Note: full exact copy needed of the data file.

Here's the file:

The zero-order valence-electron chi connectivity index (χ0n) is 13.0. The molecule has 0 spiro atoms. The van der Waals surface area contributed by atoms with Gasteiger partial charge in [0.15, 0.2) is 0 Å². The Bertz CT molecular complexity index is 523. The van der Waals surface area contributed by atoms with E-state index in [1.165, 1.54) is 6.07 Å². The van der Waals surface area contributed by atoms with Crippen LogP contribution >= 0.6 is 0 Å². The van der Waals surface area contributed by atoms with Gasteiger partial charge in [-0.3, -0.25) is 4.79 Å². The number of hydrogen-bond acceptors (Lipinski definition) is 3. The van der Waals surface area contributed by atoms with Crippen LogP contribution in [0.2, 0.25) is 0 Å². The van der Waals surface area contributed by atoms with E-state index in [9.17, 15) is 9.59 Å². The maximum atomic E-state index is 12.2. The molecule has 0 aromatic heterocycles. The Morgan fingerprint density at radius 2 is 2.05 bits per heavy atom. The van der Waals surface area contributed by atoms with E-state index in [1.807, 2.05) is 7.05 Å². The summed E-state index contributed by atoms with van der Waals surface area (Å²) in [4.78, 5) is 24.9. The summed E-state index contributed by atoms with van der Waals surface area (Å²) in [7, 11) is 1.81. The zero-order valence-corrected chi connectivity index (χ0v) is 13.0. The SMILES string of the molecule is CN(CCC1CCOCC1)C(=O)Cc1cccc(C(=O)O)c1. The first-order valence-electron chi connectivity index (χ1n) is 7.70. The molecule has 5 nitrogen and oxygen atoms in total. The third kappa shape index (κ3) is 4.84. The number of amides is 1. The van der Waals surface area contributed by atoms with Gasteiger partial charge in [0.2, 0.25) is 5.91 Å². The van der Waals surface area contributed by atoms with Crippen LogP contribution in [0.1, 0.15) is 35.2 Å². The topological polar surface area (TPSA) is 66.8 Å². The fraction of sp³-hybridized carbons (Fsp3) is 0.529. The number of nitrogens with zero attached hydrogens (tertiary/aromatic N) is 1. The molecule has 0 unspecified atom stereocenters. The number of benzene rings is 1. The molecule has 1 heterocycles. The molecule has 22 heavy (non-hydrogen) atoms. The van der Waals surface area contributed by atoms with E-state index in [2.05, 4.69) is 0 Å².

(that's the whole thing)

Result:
The zero-order valence-electron chi connectivity index (χ0n) is 13.0. The molecule has 0 spiro atoms. The van der Waals surface area contributed by atoms with Gasteiger partial charge in [0.15, 0.2) is 0 Å². The Bertz CT molecular complexity index is 523. The van der Waals surface area contributed by atoms with E-state index in [1.165, 1.54) is 6.07 Å². The van der Waals surface area contributed by atoms with Crippen LogP contribution >= 0.6 is 0 Å². The van der Waals surface area contributed by atoms with Gasteiger partial charge in [-0.3, -0.25) is 4.79 Å². The number of hydrogen-bond acceptors (Lipinski definition) is 3. The van der Waals surface area contributed by atoms with Crippen LogP contribution in [0.2, 0.25) is 0 Å². The van der Waals surface area contributed by atoms with E-state index in [9.17, 15) is 9.59 Å². The maximum atomic E-state index is 12.2. The molecule has 0 aromatic heterocycles. The Morgan fingerprint density at radius 2 is 2.05 bits per heavy atom. The van der Waals surface area contributed by atoms with E-state index in [1.807, 2.05) is 7.05 Å². The summed E-state index contributed by atoms with van der Waals surface area (Å²) in [4.78, 5) is 24.9. The summed E-state index contributed by atoms with van der Waals surface area (Å²) in [7, 11) is 1.81. The zero-order valence-corrected chi connectivity index (χ0v) is 13.0. The SMILES string of the molecule is CN(CCC1CCOCC1)C(=O)Cc1cccc(C(=O)O)c1. The first-order valence-electron chi connectivity index (χ1n) is 7.70. The molecule has 5 nitrogen and oxygen atoms in total. The third kappa shape index (κ3) is 4.84. The number of amides is 1. The van der Waals surface area contributed by atoms with Gasteiger partial charge in [0.2, 0.25) is 5.91 Å². The van der Waals surface area contributed by atoms with Crippen LogP contribution in [0.1, 0.15) is 35.2 Å². The topological polar surface area (TPSA) is 66.8 Å². The fraction of sp³-hybridized carbons (Fsp3) is 0.529. The number of nitrogens with zero attached hydrogens (tertiary/aromatic N) is 1. The molecule has 0 unspecified atom stereocenters. The number of benzene rings is 1. The molecule has 1 heterocycles. The molecule has 22 heavy (non-hydrogen) atoms. The van der Waals surface area contributed by atoms with E-state index in [2.05, 4.69) is 0 Å².